1. Not the Droid You are Looking For*

              I treat my online/SM commentary like sorority rush – no booze, religion, or politics… though when they added they “NTDYALF liked this post” feature a little bit of my political leanings were visible.

              I’m not saying that every one should do this (or should even have to) but for me it’s just easier to not post things than take a risk.

              1. Ad Astra*

                Our guideline was “No boys, no booze, no bars… and be careful about Bibles (religion) and bank accounts.” We could have added “ballots” but I’m only just now thinking of it.

                1. Not the Droid You Are Looking For*

                  Ours was “no booze, boys, bibles, or Bills” because Bill Clinton was president.

            2. Daisy Steiner*

              But there’s nothing wrong with your boss seeing that you support Labour when they’re a Conservative, is there? At least not in modern democratic nations and assuming your boss is a reasonable person who won’t hold it against you.

      2. Elizabeth the Ginger*

        Especially if the OP’s job is something like retail. If she were a police officer and someone saw her texting racist slurs, or if she worked with mentally disabled people and it came out that she was making fun of them behind their backs, those would be more egregious – but a cashier doesn’t have much power to abuse even if she holds prejudiced attitudes.

    3. Ad Astra*

      People increasingly see others as “representing their company” in all contexts, and it’s problematic. I don’t like being expected to conduct myself like a professional 24 hours a day. Sometimes I want to get a little drunk at a bar or gently heckle the opposing team at a football game or tell someone exactly what I think about something controversial. Some industries/positions have always been a “people are always watching you” situation, but that line of thinking is creeping into industries and roles that used to allow for some anonymity.

      1. Jennifer*

        Yup.
        I am getting pretty well over my industry, which I used to love and now would kinda like out of (or at least do something drastically different than what I am doing), but…yeah, I should probably be more “rah rah it’s great” in public just in case.

      2. Laurel Gray*

        Strongly agree. I still can’t believe teachers have been fired/asked to resign for casual pics of them at a bar with a drink in their hand. I think it sucks that society is beginning to hold every day average joes and janes to some very unrealistic standards of “professionalism” yet we tune in which brings celebs and pseudo celebs millions because they do the exact opposite.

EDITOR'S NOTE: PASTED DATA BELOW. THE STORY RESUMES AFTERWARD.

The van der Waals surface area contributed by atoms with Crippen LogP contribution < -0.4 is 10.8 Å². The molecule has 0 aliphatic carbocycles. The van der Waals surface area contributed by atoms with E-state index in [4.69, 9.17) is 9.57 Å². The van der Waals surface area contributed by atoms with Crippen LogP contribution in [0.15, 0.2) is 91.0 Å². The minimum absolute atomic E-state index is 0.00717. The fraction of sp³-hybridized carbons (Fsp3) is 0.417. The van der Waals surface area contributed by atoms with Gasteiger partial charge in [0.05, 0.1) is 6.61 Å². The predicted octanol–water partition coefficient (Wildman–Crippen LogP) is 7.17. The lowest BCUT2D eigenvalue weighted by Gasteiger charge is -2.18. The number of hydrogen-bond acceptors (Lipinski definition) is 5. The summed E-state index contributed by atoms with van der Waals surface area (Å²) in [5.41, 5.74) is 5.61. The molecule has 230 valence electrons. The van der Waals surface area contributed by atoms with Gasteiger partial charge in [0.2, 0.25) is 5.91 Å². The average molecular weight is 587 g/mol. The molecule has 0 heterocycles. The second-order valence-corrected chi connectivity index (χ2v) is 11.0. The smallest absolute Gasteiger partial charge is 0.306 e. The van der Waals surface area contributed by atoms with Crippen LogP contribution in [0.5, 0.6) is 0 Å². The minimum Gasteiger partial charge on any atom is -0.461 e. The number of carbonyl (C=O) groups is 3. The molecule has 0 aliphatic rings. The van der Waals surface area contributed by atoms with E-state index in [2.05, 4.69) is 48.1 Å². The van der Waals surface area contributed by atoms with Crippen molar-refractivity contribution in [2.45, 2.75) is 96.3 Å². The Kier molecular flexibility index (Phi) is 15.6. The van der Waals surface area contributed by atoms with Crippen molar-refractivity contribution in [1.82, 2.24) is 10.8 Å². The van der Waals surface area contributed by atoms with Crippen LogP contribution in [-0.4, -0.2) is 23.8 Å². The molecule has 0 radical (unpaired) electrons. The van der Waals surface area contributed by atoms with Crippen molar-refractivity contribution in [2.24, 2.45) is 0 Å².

4. Anonathon*

      Totally creepy. Especially because the OP, well, did the right thing. She didn’t have a loud phone conversation that someone could overhead, didn’t wear anything that identified her as an employee, and waited until work was over. She was texting, which is not visible or audible to bystanders … unless they are in full-on spy mode. This stranger had to be actively looking to get her in trouble, which is creepy, and no one really benefited in the end — except maybe the stranger got to feel self-righteous?

      (Again, the comments were gross. But they also weren’t the passenger’s business.)

      1. the gold digger*

        (Again, the comments were gross. But they also weren’t the passenger’s business.)

        If you don’t like what you see when you read over someone’s shoulder, then – don’t read over someone’s shoulder.

    5. Stranger than fiction*

      Yeah I doubt if there’s anything in the employee handbook about making derisive comments privately and on on your own time I mean seriously

    6. Collarbone High*

      I sometimes wonder if these people have thought this through. A service worker might well be one missed paycheck away from being unable to pay rent (hell, a lot of people are). Do people genuinely believe that a fellow human deserves to be evicted, be homeless, be unable to feed their kids because that person accidentally brought them Coke instead of Diet Coke?

      1. Not the Droid You Are Looking For*

        ^ This. This is why I can’t ever imagine going to a manager.

        I always give the front line person an opportunity to fix it, and if it’s something out of their control, let them call a manager over (the situation I’m thinking of here was when the Target register ate my receipt and then wouldn’t let the clerk print a new one). Even then I’m all smiles and very relaxed.